Carbonaceous micrometeorites from Antarctica (Invited Review)

Abstract : Over 100 000 large interplanetary dust particles in the 50-500 pm size range have been recovered in clean conditions from-600 tons of Antarctic melt ice water as both unmelted and partially melteddehydrated micrometeorites and cosmic spherules. Flux measurements in both the Greenland and Antarctica ice sheets indicate that the micrometeorites deliver to the Earth's surface-2OOOx more extraterrestrial material than brought by meteorites. Mineralogical and chemical studies of Antarctic micrometeorites indicate that they are only related to the relatively rare CM and CR carbonaceous chondrite groups, being mostly chondritic carbonaceous objects composed of highly unequilibrated assemblages of anhydrous and hydrous minerals. However, there are also marked differences between these two families of solar system objects, including higher C/O ratios and a very marked depletion of chondrules in micrometeorite matter; hence, they are "chondrites-without-chondrules." Thus, the parent meteoroids of micrometeorites represent a dominant and new population of solar system objects, probably formed in the outer solar system and delivered to the inner solar system by the most appropriate vehicles, comets. One of the major purposes of this paper is to discuss applications of micrometeorite studies that have been previously presented to exobiologists but deal with the synthesis of prebiotic molecules on the early Earth, and more recently, with the early history of the solar system.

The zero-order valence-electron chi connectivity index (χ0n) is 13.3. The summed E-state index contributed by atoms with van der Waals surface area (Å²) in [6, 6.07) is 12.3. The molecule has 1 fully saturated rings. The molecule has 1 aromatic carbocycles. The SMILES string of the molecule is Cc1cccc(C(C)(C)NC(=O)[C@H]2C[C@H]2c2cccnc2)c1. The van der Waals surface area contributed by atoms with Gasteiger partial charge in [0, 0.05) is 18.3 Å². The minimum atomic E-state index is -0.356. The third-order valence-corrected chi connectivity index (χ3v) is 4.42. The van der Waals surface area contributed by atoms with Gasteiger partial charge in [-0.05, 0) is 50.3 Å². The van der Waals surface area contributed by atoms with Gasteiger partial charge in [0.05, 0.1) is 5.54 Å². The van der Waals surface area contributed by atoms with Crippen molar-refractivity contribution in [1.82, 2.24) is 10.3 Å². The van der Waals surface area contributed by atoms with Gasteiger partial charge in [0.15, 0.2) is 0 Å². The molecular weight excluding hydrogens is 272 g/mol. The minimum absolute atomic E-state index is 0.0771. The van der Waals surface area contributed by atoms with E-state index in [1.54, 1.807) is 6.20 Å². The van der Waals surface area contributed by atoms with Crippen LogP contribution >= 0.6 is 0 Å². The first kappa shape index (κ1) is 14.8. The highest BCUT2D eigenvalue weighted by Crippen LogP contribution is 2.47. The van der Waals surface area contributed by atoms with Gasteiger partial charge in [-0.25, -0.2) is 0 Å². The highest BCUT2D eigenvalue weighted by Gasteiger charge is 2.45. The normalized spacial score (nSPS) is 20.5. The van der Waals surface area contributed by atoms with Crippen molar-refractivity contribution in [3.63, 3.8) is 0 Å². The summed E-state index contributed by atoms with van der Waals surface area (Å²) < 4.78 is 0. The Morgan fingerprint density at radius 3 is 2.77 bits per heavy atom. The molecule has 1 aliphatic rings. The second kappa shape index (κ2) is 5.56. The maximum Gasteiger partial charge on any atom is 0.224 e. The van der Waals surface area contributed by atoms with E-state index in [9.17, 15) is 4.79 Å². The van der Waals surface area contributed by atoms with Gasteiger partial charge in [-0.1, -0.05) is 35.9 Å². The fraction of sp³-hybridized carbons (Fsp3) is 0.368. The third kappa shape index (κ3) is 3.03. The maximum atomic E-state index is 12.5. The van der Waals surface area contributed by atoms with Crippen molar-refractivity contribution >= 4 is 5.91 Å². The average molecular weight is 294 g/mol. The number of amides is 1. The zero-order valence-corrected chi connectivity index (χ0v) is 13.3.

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Cécile Engrand, Michel Maurette. Carbonaceous micrometeorites from Antarctica (Invited Review). Meteoritics and Planetary Science, Wiley, 1998, 3 (4), pp.565 - 580. ⟨10.1111/j.1945-5100.1998.tb01665.x⟩. ⟨in2p3-02114750⟩

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